But now, nearly a century later, there are doubts, and cinema orthodoxy may be rewritten. Thanks to the detective work of sculptor animator paleontologist Stephan Czerkas, it now appears that Herbert Dawley may have deserved some of the credit he grabbed. And far from being a no-talent, front-office figurehead, it seems that Dawley had quite a bit of talent himself — particularly in the line of sculpting and animating dinosaurs. Were the acrimonious charges Dawley leveled at O’Brien as warranted as the ones O’Brien flung at him? Did O’Brien learn as much about his craft from Dawley as Dawley did from O’Brien? Czerkas has uncovered documents, diaries, and — best of all — film footage which shows that the savage legal battle these two waged against one another was not a matter of black-and-white. Thanks to Czerkas’ efforts, the career of Herbert M. Dawley may need to be re-assessed, and the accepted verdict in O’Brien vs Dawley thrown out. – Randall W. Cook
Stephen Czerkas has painstakingly unearthed facts, previously unknown to the general public, concerning the rivalry between animation pioneers Willis H. O’Brien and Herbert M. Dawley. The upcoming article in Cinefex and the subsequent publication of Stephen’s book are likely to spark controversy among historians of early animation history and fans of O’Brien. – Jim Danforth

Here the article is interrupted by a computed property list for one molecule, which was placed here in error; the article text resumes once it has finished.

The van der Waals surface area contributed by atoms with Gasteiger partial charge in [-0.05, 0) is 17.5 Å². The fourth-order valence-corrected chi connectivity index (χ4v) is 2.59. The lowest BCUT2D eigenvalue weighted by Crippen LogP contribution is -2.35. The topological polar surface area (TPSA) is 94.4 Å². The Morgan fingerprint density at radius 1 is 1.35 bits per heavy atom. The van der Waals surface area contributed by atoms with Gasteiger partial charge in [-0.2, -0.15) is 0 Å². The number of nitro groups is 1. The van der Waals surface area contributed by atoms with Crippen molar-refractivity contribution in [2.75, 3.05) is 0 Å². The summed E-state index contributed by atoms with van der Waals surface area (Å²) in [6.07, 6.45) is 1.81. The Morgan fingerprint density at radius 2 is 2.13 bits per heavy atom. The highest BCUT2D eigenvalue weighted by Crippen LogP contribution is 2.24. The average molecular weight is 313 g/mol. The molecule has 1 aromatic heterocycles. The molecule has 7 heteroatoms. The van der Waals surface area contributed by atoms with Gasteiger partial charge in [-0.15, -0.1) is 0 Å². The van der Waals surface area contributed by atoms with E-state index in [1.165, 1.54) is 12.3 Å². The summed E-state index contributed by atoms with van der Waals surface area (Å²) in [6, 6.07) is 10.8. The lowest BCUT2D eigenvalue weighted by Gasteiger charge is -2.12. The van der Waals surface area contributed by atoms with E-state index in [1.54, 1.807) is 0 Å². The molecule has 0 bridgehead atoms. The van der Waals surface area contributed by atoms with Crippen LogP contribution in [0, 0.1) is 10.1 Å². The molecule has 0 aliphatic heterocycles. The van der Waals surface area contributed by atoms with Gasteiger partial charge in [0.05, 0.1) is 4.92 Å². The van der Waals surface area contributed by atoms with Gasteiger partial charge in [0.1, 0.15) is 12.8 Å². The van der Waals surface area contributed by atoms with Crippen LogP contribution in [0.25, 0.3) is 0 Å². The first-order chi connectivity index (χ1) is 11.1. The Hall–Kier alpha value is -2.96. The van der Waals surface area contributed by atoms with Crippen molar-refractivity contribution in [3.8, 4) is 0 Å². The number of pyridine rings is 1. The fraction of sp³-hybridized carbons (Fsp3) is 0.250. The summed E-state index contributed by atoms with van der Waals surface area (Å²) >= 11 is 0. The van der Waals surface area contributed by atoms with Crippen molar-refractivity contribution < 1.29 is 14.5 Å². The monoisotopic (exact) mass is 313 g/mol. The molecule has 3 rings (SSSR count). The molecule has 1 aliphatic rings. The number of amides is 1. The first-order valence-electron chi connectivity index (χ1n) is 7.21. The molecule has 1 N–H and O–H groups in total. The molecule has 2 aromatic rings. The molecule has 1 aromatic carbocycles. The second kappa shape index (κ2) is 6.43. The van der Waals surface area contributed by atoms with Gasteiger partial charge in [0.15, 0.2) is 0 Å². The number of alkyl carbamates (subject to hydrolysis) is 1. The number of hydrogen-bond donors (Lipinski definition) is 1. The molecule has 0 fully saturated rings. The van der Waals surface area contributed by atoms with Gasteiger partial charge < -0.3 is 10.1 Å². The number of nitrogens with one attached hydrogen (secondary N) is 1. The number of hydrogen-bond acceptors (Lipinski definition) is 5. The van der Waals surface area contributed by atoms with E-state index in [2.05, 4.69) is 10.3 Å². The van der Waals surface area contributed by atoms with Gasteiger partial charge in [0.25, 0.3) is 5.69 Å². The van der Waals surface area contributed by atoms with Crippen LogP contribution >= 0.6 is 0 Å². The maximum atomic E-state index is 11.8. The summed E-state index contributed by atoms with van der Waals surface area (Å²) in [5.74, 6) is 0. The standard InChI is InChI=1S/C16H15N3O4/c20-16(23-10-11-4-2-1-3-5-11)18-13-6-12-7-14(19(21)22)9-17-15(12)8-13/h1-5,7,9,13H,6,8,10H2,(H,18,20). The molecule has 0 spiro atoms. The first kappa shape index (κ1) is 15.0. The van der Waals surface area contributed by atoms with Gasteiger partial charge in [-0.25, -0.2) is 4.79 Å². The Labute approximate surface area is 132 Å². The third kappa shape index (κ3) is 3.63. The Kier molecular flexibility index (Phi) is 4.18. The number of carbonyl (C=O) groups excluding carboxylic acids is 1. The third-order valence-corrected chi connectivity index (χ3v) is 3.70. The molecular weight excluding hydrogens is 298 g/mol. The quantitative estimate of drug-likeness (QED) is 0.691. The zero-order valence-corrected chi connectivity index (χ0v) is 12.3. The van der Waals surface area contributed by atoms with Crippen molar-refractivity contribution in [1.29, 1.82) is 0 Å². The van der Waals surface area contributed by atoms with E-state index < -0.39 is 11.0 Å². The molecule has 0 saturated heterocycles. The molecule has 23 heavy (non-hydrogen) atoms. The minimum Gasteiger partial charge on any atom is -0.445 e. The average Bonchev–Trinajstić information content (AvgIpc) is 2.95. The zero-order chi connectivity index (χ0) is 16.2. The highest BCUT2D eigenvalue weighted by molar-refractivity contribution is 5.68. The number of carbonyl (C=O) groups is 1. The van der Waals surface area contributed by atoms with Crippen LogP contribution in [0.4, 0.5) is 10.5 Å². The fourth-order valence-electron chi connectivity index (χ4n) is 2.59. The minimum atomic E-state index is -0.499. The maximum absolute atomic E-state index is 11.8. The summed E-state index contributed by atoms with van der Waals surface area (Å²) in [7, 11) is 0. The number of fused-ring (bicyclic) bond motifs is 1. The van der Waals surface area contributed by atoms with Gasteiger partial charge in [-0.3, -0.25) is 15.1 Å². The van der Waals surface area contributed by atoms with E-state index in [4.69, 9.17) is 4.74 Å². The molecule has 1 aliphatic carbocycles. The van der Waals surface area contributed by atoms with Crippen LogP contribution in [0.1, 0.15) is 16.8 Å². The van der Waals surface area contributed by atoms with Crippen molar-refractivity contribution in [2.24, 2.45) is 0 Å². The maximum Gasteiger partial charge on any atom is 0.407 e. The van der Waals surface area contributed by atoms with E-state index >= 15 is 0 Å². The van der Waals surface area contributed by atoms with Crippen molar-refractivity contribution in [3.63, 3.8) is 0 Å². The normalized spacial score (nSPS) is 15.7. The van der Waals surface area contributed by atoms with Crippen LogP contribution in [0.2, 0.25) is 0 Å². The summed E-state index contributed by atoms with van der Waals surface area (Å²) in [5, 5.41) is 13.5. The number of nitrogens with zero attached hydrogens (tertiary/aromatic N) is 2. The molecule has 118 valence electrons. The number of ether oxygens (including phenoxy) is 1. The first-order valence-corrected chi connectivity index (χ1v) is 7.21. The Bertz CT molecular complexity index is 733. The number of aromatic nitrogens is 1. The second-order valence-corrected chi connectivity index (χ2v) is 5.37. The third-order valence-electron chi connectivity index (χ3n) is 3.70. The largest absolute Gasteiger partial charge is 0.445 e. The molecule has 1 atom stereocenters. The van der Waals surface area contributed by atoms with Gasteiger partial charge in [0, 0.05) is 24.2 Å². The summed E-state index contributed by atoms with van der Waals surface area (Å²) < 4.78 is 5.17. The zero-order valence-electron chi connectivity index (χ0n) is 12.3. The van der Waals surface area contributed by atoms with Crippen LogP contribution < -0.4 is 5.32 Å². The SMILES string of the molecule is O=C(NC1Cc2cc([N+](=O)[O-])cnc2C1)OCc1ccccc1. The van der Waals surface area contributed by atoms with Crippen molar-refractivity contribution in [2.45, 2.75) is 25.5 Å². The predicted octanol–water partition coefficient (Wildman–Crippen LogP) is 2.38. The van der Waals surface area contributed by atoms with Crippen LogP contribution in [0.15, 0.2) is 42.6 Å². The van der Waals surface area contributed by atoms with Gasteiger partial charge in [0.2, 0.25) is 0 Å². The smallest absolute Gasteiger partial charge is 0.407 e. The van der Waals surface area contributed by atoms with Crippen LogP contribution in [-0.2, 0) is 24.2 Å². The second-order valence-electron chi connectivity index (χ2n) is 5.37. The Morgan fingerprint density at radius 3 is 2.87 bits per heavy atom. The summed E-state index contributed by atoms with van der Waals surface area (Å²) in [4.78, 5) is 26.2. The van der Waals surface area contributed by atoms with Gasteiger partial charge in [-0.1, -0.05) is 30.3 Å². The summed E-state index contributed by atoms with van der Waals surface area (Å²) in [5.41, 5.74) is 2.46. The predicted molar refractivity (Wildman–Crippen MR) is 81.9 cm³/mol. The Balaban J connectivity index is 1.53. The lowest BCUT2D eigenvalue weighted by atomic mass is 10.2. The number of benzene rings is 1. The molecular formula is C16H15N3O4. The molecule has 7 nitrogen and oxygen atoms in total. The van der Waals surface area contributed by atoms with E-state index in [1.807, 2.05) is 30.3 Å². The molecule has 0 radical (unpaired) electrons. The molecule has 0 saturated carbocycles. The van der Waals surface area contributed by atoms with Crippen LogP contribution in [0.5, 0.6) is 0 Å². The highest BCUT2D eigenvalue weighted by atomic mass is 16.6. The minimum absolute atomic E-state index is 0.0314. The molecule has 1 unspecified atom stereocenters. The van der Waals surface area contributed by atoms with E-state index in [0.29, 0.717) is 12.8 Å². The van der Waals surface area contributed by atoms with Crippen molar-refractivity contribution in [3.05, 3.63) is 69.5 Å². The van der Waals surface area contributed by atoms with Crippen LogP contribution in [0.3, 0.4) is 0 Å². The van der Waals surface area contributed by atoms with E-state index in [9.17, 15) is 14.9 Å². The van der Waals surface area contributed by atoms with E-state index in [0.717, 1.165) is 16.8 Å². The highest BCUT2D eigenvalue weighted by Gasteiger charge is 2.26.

For those of us that grew up with the O’Brien mythology, the sleuthing Steve has done clearly redefines that part of stop-motion history, and at the same time does nothing to diminish O’Brien’s accomplishments. It’s always been a rough racket. Some of us got lucky – the right place at the right time … when hasn’t it been competitive? – Phil Tippett
I’ve loved stop-motion animation ever since I was a child of about ten years old, and I continue to be fascinated by the history of the art form. Over the years vintage photos; original artwork and even the decaying remains of some of the puppets have turned up from time to time. However, documented facts concerning the production of these films have been most tantalizingly rare.
Presskit cover for “Along the Moonbeam Trail,” 1920.
Now a mountain of hitherto unknown information from the early years of dinosaur puppet animation is at last coming to light. We’ve long known of the rivalry that existed between Willis O’Brien and Herbert M. Dawley but until now only a fraction of the fascinating story has been available to us. The detective work that Stephen Czerkas has accomplished in tracking down multiple new sources of information to cross reference the facts in his article is truly amazing.
It’s most interesting to read how a near perfect original print of the thought-to-be-lost film Along the Moonbeam Trail was discovered and can be studied. As far as is known this was the first film to combine realistic stop-motion dinosaurs and live-action actors in the same shot. We’re given exciting new perspectives on Herbert M. Dawley’s contributions during the earliest days of motion picture animation and visual effects. – Jim Aupperle